You'd normally follow your organisation's style guide. Here's an excerpt from one I found on the internet:
It is a common misconception that foregrounding the research requires using the passive voice ("Experiments have been conducted ..."). This is inaccurate. Rather, you would use pronouns in place of "experiments" ("We conducted experiments ..."). - APA Formatting and Style Guide, Purdue Online Writing Lab
Hee's another, again based on APA:
It is totally acceptable to write in the first person in an APA Style paper. If you did something, say, “I did it”—there’s no reason to hide your own agency by saying “the author [meaning you] did X” or to convolute things by using the passive “X was done [meaning done by you].” If you’re writing a paper alone, use I as your pronoun. If you have coauthors, use we.
However, avoid using we to refer to broader sets of people—researchers, students, psychologists, Americans, people in general, or even all of humanity—without specifying who you mean (a practice called using the editorial “we”). This can introduce ambiguity into your writing.
- Chelsea Lee
The above describe how you would refer to yourself as the researcher.
Now, researchers don't normally conduct research on themselves. What you describe is a case study with yourself and your significant other as the participants. What you call yourselves as participants depends on how you view the case study.
If you consider this to be a personal journal, using personal pronouns would be entirely appropriate. If you consider this to be "a bit of practice" for a research paper, it would be appropriate to treat the role of participant as a third-party role and pretend (for the sake of practice) that others filled that role. In that case, you can choose to give yourselves labels or aliases, or even refer to yourselves in the third person.
Is there a standard on this?
As the excerpts above indicate, there are good grounds for using personal pronouns where they are relevant and where the context clearly identifies the people to whom the pronouns refer. Nevertheless, in practice, the standard on this remains your organisation's style guide.
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I make my living with words.
I decorate my house with words.
Okay, so my wife decorates our house with words.
I love to surround myself with words in my office or study.
I’ve been known to write or speak a few words. Okay, a lot of words.
Words are fun and useful. Where would we be without them? Not only do they communicate, but your choice of words reveals a lot about you – sometimes things you may not want someone to see or think.
Because I also work in the world of education, I see literally thousands of words every week. Sometimes I see words from students that I have to stop and look up in the online dictionary. For example, not long ago I had a student who loved to use the word “ken.” For all I knew, she was using a man’s name. Turns out, “ken” means “know” – and every single time you would have used the word “know,” she used the word “ken.”
Now I ken. And you ken, too.
Anyway, in all the myriad of word possibilities, I have found seven words you should never use in an academic paper.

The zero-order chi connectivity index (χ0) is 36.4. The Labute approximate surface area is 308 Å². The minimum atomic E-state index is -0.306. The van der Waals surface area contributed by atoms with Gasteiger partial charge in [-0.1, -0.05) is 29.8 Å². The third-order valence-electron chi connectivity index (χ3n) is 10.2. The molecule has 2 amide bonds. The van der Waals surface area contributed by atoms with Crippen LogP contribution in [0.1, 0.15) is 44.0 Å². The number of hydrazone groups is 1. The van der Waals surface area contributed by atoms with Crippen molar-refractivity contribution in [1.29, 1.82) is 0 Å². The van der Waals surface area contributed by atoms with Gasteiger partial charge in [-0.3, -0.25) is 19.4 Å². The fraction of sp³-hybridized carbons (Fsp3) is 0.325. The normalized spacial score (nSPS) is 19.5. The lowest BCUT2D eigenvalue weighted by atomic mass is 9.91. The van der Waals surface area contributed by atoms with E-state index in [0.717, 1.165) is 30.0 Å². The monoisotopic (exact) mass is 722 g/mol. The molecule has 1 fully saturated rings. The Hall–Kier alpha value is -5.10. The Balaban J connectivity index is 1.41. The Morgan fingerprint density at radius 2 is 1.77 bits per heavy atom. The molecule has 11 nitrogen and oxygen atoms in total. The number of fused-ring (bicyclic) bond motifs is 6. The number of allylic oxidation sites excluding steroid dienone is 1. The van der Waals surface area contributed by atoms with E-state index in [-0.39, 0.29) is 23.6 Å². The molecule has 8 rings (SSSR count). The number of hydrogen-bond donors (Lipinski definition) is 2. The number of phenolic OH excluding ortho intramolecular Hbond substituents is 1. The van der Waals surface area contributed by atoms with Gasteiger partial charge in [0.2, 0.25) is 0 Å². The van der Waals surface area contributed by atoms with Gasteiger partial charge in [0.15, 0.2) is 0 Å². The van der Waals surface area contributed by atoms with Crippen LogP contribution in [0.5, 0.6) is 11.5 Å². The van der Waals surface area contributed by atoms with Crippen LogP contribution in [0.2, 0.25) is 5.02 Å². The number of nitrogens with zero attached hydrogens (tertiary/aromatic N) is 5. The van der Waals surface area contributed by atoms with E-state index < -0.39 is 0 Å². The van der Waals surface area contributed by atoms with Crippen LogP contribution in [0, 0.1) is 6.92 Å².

Only seven? Far as I can tell.
All seven? Definitely. Use any of these and they say some things about you that you may not want to be said.
Now what’s tricky about these seven is that they’re common, ordinary words that you could use in conversation, blogs or magazine articles, fiction or popular writing, and they’re actually expected and complimented. Use them on a research paper and someone will express their displeasure.
(Shhhh! What’s that falling-in-a-hole sound I hear? It’s your grade, sinking into the abyss, because you used one of the Seven Words You Can Never Say in an Academic Paper.)
Okay here they are… and if you don’t write academic papers (hey… who was that that said “hallelujah!”?), share this with somebody who does. Or file it away for a couple of years, for when you go back to school.
I have already used the word “you” 13 times in this little article. It’s personal. Conversational. Totally fair game for informal writing. But never – ever – EVER use the words “you,” “your,” “yourself” or any other member of the “second person” family in formal writing.
Count the stars in the sky if you can, and you’ll see how many papers I have read that start with something like, “Have you ever wondered…”
Okay I’m back. I just went and beat my head against the brick wall of our back porch to relieve some of the frustration.
You are not writing your paper to your grandma, your teacher, or your friends. Technically you’re writing it to the research community. And they’ll think you’re less than intelligent if you address them as “you.”
Are there exceptions to this? Only one – when you’re quoting someone verbatim and they use it. That’s pretty much true of all these words.
Some more traditional styles also forbid the use of any kind of first person, which includes “we” and “I.” They do this sometimes to the point of absurdity, forcing people to refer to themselves as “the learner” or “the writer” or something. APA papers are the exception that this rule – refer to yourself as “I” all you want.